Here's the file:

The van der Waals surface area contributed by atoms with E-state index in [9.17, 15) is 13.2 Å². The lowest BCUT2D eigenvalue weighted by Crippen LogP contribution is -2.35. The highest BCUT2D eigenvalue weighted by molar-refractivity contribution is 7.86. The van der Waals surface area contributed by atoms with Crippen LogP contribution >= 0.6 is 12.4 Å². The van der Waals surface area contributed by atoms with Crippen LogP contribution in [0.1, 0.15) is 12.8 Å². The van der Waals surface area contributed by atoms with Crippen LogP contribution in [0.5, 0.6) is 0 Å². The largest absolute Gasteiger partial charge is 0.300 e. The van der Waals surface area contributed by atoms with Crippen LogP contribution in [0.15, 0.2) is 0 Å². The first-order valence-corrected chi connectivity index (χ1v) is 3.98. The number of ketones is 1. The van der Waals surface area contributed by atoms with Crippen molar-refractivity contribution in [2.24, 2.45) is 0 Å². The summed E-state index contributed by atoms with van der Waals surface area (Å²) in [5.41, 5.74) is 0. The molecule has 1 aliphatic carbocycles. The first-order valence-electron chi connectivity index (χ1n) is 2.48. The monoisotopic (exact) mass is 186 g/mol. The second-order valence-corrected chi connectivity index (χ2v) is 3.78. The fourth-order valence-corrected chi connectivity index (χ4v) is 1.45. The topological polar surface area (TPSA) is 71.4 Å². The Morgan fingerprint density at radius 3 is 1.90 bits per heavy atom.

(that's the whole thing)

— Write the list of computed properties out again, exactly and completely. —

The van der Waals surface area contributed by atoms with E-state index in [9.17, 15) is 13.2 Å². The lowest BCUT2D eigenvalue weighted by Crippen LogP contribution is -2.35. The highest BCUT2D eigenvalue weighted by molar-refractivity contribution is 7.86. The van der Waals surface area contributed by atoms with Crippen LogP contribution >= 0.6 is 12.4 Å². The van der Waals surface area contributed by atoms with Crippen LogP contribution in [0.1, 0.15) is 12.8 Å². The van der Waals surface area contributed by atoms with Crippen LogP contribution in [0.5, 0.6) is 0 Å². The largest absolute Gasteiger partial charge is 0.300 e. The van der Waals surface area contributed by atoms with Crippen LogP contribution in [0.15, 0.2) is 0 Å². The first-order valence-corrected chi connectivity index (χ1v) is 3.98. The number of ketones is 1. The van der Waals surface area contributed by atoms with Crippen molar-refractivity contribution in [2.24, 2.45) is 0 Å². The summed E-state index contributed by atoms with van der Waals surface area (Å²) in [5.41, 5.74) is 0. The molecule has 1 aliphatic carbocycles. The first-order valence-electron chi connectivity index (χ1n) is 2.48. The monoisotopic (exact) mass is 186 g/mol. The second-order valence-corrected chi connectivity index (χ2v) is 3.78. The fourth-order valence-corrected chi connectivity index (χ4v) is 1.45. The topological polar surface area (TPSA) is 71.4 Å². The Morgan fingerprint density at radius 3 is 1.90 bits per heavy atom.